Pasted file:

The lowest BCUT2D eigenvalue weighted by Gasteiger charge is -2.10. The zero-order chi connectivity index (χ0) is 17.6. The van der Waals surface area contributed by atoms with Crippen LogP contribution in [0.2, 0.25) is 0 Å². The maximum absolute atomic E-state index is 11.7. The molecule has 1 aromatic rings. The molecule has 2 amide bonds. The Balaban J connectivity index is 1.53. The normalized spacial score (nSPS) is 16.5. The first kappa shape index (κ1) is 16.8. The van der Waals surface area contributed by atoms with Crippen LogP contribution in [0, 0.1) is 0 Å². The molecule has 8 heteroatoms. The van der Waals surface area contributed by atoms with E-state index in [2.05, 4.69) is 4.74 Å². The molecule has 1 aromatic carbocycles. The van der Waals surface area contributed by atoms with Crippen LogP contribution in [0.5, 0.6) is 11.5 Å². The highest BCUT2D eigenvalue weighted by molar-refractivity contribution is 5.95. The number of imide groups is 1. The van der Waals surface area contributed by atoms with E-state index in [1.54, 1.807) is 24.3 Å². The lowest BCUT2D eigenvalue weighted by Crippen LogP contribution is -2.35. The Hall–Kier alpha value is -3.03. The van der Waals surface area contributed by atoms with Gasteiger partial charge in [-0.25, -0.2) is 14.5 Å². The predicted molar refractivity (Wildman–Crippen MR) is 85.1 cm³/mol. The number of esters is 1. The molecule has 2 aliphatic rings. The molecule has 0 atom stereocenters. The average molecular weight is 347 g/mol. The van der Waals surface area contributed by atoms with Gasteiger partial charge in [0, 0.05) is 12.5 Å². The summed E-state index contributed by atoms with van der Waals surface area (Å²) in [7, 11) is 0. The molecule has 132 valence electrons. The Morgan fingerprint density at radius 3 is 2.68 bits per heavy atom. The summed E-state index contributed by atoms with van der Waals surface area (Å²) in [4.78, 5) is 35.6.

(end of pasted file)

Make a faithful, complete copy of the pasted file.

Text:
The lowest BCUT2D eigenvalue weighted by Gasteiger charge is -2.10. The zero-order chi connectivity index (χ0) is 17.6. The van der Waals surface area contributed by atoms with Crippen LogP contribution in [0.2, 0.25) is 0 Å². The maximum absolute atomic E-state index is 11.7. The molecule has 1 aromatic rings. The molecule has 2 amide bonds. The Balaban J connectivity index is 1.53. The normalized spacial score (nSPS) is 16.5. The first kappa shape index (κ1) is 16.8. The van der Waals surface area contributed by atoms with Crippen LogP contribution in [0, 0.1) is 0 Å². The molecule has 8 heteroatoms. The van der Waals surface area contributed by atoms with E-state index in [2.05, 4.69) is 4.74 Å². The molecule has 1 aromatic carbocycles. The van der Waals surface area contributed by atoms with Crippen LogP contribution in [0.5, 0.6) is 11.5 Å². The highest BCUT2D eigenvalue weighted by molar-refractivity contribution is 5.95. The number of imide groups is 1. The van der Waals surface area contributed by atoms with E-state index in [1.54, 1.807) is 24.3 Å². The lowest BCUT2D eigenvalue weighted by Crippen LogP contribution is -2.35. The Hall–Kier alpha value is -3.03. The van der Waals surface area contributed by atoms with Gasteiger partial charge in [-0.25, -0.2) is 14.5 Å². The predicted molar refractivity (Wildman–Crippen MR) is 85.1 cm³/mol. The number of esters is 1. The molecule has 2 aliphatic rings. The molecule has 0 atom stereocenters. The average molecular weight is 347 g/mol. The van der Waals surface area contributed by atoms with Gasteiger partial charge in [0, 0.05) is 12.5 Å². The summed E-state index contributed by atoms with van der Waals surface area (Å²) in [7, 11) is 0. The molecule has 132 valence electrons. The Morgan fingerprint density at radius 3 is 2.68 bits per heavy atom. The summed E-state index contributed by atoms with van der Waals surface area (Å²) in [4.78, 5) is 35.6.